Immersive Engineering

Immersive engineering is a sophisticated system creates digital environments where designs can be built, used, and serviced before a single part is made. According to Jack Thorthon, Immersive engineering “combines motion capture, virtual reality, and other technologies.”

This technology helps design engineers enter new territory and possibilities without accumulating additional expenses and cost associated with errors and failures. It is important because it helps the design of goods and services process immensely by identifying engineering issues such as product design to manufacturability, assembly, quality, productivity, lifecycle costs, maintainability, and ergonomics.

The benefits of this technology include the following:

  • Allows engineers to troubleshoot any design engineering issues early in the design phase, well before designs are approved.
  • Digital models made well before product launches, therefore modifications are far less costly.
  • Humans are highly visual. This technology helps improve the decision making process
  • Allows any product to use immersive decision making at any point in its life cycle of the product, as a result the technology is highly flexible.

How does this technology work?

“To prepare an immersive engineering simulation, tasks under study are performed or mimed by technicians and workers who wear a couple of dozen spherical reflectors or markers that enable the digital replication of their body movements — motion tracking. Whether attached to tight-fitting body suits or just mounted on heads and hands, markers locate and orient each joint in 3-D space and capture its movement for replay in the virtual world of an immersive simulation.
All the movement, up to six people working in sync on a complicated task, is captured and tracked by digital video cameras. Software sorts out and analyzes the overlaps in the digital images, then calculates object positions and human motion for use in additional simulations.”

  • This technology allows engineers to determine how a task can be done most effectively, given the environment that is given (i.e. workspace clearances, workers’ reaches, sequencing and pacing). These variables all affect manufacturing variability and quality.

Currently, this technology is used in designing aircrafts, auto, and space system. Many car manufacturers have adapted immersive engineer because it reduces human errors.  It is also less physically stressful on workers. Furthermore, the benefits include fewer injuries, lower cost of tooling changes, higher quality, and faster time to market.

As a result of these benefits, industry leaders such as Ford Motors Co. and Lockheed Martin Co. have quickly adapted to the technology. These industry leaders use immersive engineering to eliminate and uncover the potentially troublesome issues early in the design phase; therefore, they achieve better quality control in during the mass production phase of the product.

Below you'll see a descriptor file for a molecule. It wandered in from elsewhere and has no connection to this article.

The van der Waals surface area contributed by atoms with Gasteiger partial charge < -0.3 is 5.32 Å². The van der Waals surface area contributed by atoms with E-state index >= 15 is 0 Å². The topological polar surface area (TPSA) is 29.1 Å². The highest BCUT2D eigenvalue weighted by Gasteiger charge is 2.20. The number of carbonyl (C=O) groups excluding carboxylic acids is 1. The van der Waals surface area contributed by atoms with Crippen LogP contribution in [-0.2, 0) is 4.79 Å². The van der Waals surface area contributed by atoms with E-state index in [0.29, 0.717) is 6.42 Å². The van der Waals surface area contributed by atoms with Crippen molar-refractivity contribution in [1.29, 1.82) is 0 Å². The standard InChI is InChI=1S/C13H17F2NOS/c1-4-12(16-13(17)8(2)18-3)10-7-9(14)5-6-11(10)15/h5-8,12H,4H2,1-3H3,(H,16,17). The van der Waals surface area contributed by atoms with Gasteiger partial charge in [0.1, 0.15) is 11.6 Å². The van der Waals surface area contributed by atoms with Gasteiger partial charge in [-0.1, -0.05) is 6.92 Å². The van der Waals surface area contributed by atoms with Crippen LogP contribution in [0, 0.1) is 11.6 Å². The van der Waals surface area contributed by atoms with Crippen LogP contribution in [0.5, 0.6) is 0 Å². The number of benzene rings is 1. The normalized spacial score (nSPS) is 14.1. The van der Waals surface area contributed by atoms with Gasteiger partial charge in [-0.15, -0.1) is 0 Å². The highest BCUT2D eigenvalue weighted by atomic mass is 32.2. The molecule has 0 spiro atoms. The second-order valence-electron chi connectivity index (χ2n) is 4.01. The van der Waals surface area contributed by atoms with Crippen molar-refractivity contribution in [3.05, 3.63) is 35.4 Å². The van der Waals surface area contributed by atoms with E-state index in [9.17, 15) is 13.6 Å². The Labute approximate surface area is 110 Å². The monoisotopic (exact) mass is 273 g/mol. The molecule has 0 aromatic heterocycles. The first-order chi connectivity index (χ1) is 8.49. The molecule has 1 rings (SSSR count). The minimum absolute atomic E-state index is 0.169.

As stated by Richard Lee Storch et al,

“Immersive engineering doesn’t change the basic quality. That is still about getting the product, whatever it may be, made exactly to the customer’s specification, on or under budget and delivered on time with no glitches or snags. Immersive engineering allows everyone involved to see and understand what’s going on, spot problems, and recommend solutions across the broad spectrum of manufacturing—productivity, manufacturability, life-cycle costs, and ergonomics.”

In conclusion, immersive engineering is a great technology which allows manufactures to have a better image of their product before the product is produced. As a result, manufactures can spot on errors or failures of the parts of the product before it is produced. As a result, it reduces human error, lowers costs, and achieves a better quality control on product.

Exam Question:

What is Immersive engineering?



One response to “Immersive Engineering

  1. Interesting article you’ve got there… and I suppose you also know that this technology is currently being used by NASA, military training, hospitals, to even virtual warfare…

    However, let me challenge you with two questions. How long does it take before this technology can become used by SMEs. It seems that, even though very good use, it is too expensive to become practical.

    If they are to become consumer-ready, what other uses can there be besides playing the Sims or ignoring the physical distance during communications?

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